We as college students have a lot to get done in a very limited amount of time. As a result, we find ourselves rushing from one place to the other, both physically and mentally.
This is an age and time when overwork is overtly glamorised. Excuse my sexism, but the pop-culture-induced image of a woman in a tight top-knot, computer in one hand and a cup of coffee from Starbucks in the other, rushing to her workplace, is seen as something that demands reverence and is ideal.
The influence of this is that we, as a part of society, subconsciously become like that. We think that being a part of three societies, the head of the college magazine, interning with a remarkable company, whilst maintaining a good GPA is ideal. When in reality, it is anything but ideal. We strain our bodies to such an extent that when we get back home, we fall on our beds like corpses and have just enough breath left in us to fall asleep. And it is the same thing over and over again, one day after the other.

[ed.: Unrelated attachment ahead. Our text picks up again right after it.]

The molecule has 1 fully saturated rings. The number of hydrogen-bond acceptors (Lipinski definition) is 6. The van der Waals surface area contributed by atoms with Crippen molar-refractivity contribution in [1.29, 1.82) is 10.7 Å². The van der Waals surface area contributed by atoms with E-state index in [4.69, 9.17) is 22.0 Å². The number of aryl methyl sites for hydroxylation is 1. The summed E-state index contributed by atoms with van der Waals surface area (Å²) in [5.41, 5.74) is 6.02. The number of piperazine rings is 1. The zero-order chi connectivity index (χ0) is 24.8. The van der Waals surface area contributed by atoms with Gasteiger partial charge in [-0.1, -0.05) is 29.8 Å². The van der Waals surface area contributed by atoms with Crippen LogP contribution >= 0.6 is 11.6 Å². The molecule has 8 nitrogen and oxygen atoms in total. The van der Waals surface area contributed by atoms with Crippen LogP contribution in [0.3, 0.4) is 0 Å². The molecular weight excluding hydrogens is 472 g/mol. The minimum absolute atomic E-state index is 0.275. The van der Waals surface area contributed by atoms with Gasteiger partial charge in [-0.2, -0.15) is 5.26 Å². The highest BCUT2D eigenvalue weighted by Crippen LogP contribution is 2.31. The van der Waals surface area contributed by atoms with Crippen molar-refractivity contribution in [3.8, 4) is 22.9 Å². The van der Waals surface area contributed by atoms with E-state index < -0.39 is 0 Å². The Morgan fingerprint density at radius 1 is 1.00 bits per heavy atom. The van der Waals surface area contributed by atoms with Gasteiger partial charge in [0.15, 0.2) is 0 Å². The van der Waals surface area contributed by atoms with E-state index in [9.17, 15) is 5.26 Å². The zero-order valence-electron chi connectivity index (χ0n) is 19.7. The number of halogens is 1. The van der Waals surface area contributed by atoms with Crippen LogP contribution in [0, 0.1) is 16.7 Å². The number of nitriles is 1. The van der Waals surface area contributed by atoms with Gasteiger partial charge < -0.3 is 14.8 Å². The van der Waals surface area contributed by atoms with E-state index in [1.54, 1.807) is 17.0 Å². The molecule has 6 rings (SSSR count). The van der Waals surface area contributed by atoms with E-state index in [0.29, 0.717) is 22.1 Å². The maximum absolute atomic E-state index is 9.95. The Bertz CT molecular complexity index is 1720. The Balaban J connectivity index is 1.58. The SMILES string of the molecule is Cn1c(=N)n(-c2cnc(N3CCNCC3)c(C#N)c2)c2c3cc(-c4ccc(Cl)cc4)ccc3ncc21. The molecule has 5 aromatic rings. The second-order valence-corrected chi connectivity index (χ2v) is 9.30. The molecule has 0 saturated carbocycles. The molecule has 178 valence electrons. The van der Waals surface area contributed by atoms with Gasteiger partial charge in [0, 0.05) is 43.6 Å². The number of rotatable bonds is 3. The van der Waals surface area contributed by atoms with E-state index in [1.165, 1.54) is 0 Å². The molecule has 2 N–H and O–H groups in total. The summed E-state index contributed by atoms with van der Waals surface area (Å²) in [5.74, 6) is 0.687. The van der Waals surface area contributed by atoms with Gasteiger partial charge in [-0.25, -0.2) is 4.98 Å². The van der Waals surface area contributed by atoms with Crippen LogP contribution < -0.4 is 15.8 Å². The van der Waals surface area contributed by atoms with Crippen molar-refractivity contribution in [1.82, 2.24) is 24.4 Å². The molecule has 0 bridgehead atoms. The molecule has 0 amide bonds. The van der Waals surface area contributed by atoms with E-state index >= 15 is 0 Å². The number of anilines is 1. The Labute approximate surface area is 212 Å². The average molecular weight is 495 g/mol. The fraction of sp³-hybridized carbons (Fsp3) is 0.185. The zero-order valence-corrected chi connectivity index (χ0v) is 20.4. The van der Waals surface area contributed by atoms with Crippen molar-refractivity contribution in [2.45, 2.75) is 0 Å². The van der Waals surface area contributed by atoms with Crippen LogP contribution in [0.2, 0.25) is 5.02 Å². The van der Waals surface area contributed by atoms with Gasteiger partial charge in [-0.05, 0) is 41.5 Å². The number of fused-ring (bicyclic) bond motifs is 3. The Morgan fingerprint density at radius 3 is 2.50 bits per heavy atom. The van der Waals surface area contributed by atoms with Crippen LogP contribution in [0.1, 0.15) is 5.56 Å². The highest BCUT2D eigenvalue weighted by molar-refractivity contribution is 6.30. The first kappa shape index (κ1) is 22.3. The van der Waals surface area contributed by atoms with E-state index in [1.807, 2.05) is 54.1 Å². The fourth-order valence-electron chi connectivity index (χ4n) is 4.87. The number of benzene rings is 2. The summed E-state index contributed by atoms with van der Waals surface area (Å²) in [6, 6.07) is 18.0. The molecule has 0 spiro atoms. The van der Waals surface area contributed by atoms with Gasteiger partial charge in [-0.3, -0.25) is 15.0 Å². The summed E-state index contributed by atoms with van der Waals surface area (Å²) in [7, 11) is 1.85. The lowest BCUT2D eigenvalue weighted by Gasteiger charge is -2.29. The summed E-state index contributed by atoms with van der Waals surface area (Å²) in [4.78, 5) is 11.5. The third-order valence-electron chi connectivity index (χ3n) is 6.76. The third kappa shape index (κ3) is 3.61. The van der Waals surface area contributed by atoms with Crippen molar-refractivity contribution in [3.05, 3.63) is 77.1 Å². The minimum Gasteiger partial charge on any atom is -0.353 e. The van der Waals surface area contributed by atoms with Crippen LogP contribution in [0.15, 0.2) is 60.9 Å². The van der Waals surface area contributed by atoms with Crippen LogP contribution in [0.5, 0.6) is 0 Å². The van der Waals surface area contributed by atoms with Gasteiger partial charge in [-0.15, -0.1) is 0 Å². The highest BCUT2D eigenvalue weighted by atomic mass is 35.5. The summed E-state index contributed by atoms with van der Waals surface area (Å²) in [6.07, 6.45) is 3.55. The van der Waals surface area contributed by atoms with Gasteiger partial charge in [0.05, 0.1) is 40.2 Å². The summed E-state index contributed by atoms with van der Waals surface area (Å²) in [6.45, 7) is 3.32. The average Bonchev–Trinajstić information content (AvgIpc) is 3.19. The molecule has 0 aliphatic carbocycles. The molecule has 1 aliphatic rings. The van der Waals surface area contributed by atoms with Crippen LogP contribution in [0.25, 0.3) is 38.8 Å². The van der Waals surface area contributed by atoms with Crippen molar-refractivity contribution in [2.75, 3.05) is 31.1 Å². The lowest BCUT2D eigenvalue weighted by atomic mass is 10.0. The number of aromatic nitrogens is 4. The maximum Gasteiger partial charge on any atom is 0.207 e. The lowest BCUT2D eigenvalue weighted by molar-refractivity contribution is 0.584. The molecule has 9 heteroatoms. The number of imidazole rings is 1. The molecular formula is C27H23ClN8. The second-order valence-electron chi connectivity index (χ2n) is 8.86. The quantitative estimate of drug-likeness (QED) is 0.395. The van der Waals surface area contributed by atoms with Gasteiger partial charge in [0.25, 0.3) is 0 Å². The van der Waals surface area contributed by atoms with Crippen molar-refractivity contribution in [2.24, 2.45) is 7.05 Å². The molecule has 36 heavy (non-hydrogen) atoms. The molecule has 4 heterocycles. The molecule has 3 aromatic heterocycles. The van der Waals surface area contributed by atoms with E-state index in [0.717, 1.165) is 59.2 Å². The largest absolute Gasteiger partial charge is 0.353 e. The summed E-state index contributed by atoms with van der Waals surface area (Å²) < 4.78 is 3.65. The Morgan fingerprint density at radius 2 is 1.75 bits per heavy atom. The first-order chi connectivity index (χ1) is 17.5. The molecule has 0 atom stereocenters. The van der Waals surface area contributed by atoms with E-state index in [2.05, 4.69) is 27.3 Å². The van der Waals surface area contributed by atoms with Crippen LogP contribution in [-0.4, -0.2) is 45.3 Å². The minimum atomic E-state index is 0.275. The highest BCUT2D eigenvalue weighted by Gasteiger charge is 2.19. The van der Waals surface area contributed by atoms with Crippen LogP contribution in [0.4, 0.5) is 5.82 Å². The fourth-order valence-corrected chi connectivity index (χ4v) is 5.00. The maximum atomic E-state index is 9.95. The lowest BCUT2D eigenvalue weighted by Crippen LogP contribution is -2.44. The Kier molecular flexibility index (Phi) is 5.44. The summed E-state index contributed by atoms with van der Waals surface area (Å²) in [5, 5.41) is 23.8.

We have been conditioned to say ‘yes’ to opportunities, they may potentially be the next big thing for us. We have become so accustomed to getting to college for a 5:30 practice session because it may potentially win us the next tournament, taking up the summer internship instead of going to your hometown because it will look good on your resume, getting less than five hours of sleep because there is always so much text to read.
I am not saying that we should reduce ourselves to doing the bare minimum, or hazardously doing nothing at all. Boredom is more exhausting than overwork. Rather, we could find the few things that truly interest us and then give our heart and soul to them, even if it means giving up on the one thing that everyone else seems to be after. What college students essentially lack is the art of saying no. There may be an underlying feeling of guilt or culpability of missing out on opportunities associated with the same.
My contention is that every person, ever more so the college students, should have at least a couple of hours every day where they can reflect on life, see if their reality is in line with their dreams. Life doesn’t need to be a mad race where we are ascending on a pedestal which is so far away from our own. We ought to say nowhere no is deserved, and when our health is in question, no opportunity is big enough that we may need to compromise.
Feature Image Credits: Le Soir